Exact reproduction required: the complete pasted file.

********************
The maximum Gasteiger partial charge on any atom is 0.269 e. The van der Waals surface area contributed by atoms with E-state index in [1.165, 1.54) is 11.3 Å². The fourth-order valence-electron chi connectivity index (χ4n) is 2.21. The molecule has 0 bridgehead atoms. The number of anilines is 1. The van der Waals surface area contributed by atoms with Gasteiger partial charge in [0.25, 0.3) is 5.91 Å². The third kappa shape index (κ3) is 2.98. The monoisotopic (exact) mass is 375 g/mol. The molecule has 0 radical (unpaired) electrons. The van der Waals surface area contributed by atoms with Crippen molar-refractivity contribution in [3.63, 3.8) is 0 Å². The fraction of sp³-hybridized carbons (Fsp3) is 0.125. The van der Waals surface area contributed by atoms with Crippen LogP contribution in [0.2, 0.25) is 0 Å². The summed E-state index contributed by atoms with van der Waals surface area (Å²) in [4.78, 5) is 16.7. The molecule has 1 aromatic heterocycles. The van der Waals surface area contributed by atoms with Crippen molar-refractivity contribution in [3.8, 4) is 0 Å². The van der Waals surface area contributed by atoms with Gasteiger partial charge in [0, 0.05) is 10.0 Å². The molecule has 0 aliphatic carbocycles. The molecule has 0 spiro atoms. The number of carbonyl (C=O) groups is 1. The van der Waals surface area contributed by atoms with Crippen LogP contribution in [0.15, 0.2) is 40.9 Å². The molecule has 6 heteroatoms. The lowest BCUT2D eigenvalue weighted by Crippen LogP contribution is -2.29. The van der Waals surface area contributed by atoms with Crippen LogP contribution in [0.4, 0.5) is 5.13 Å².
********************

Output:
The maximum Gasteiger partial charge on any atom is 0.269 e. The van der Waals surface area contributed by atoms with E-state index in [1.165, 1.54) is 11.3 Å². The fourth-order valence-electron chi connectivity index (χ4n) is 2.21. The molecule has 0 bridgehead atoms. The number of anilines is 1. The van der Waals surface area contributed by atoms with Gasteiger partial charge in [0.25, 0.3) is 5.91 Å². The third kappa shape index (κ3) is 2.98. The monoisotopic (exact) mass is 375 g/mol. The molecule has 0 radical (unpaired) electrons. The van der Waals surface area contributed by atoms with Crippen molar-refractivity contribution in [3.63, 3.8) is 0 Å². The fraction of sp³-hybridized carbons (Fsp3) is 0.125. The van der Waals surface area contributed by atoms with Crippen LogP contribution in [0.2, 0.25) is 0 Å². The summed E-state index contributed by atoms with van der Waals surface area (Å²) in [4.78, 5) is 16.7. The molecule has 1 aromatic heterocycles. The van der Waals surface area contributed by atoms with Crippen molar-refractivity contribution in [3.8, 4) is 0 Å². The van der Waals surface area contributed by atoms with Gasteiger partial charge in [0, 0.05) is 10.0 Å². The molecule has 0 aliphatic carbocycles. The molecule has 0 spiro atoms. The number of carbonyl (C=O) groups is 1. The van der Waals surface area contributed by atoms with Crippen LogP contribution in [0.15, 0.2) is 40.9 Å². The molecule has 6 heteroatoms. The lowest BCUT2D eigenvalue weighted by Crippen LogP contribution is -2.29. The van der Waals surface area contributed by atoms with Crippen LogP contribution in [0.4, 0.5) is 5.13 Å².